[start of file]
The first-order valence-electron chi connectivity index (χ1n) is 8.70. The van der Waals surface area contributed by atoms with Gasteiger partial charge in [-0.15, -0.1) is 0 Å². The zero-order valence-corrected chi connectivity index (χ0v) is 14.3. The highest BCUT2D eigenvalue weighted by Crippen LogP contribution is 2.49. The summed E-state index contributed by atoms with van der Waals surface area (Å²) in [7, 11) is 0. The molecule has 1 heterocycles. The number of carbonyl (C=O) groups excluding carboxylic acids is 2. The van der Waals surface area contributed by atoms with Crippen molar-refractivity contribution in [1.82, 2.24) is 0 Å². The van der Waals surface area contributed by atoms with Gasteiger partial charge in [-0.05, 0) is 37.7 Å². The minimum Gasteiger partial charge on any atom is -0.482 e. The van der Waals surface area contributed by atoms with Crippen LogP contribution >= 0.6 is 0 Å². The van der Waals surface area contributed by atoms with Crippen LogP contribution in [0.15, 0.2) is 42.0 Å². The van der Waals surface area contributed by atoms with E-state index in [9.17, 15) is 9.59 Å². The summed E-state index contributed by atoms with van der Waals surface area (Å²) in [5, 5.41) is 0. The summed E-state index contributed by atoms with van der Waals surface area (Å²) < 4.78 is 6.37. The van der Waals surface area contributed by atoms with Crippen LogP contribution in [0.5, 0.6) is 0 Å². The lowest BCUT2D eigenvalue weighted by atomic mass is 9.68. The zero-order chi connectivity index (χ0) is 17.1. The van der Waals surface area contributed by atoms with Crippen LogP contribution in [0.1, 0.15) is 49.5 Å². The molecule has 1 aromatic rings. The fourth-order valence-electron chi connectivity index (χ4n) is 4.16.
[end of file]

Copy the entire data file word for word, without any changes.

The first-order valence-electron chi connectivity index (χ1n) is 8.70. The van der Waals surface area contributed by atoms with Gasteiger partial charge in [-0.15, -0.1) is 0 Å². The zero-order valence-corrected chi connectivity index (χ0v) is 14.3. The highest BCUT2D eigenvalue weighted by Crippen LogP contribution is 2.49. The summed E-state index contributed by atoms with van der Waals surface area (Å²) in [7, 11) is 0. The molecule has 1 heterocycles. The number of carbonyl (C=O) groups excluding carboxylic acids is 2. The van der Waals surface area contributed by atoms with Crippen molar-refractivity contribution in [1.82, 2.24) is 0 Å². The van der Waals surface area contributed by atoms with Gasteiger partial charge in [-0.05, 0) is 37.7 Å². The minimum Gasteiger partial charge on any atom is -0.482 e. The van der Waals surface area contributed by atoms with Crippen LogP contribution >= 0.6 is 0 Å². The van der Waals surface area contributed by atoms with Crippen LogP contribution in [0.15, 0.2) is 42.0 Å². The van der Waals surface area contributed by atoms with E-state index in [9.17, 15) is 9.59 Å². The summed E-state index contributed by atoms with van der Waals surface area (Å²) in [5, 5.41) is 0. The summed E-state index contributed by atoms with van der Waals surface area (Å²) < 4.78 is 6.37. The van der Waals surface area contributed by atoms with Crippen LogP contribution in [0.5, 0.6) is 0 Å². The lowest BCUT2D eigenvalue weighted by atomic mass is 9.68. The zero-order chi connectivity index (χ0) is 17.1. The van der Waals surface area contributed by atoms with Crippen LogP contribution in [0.1, 0.15) is 49.5 Å². The molecule has 1 aromatic rings. The fourth-order valence-electron chi connectivity index (χ4n) is 4.16.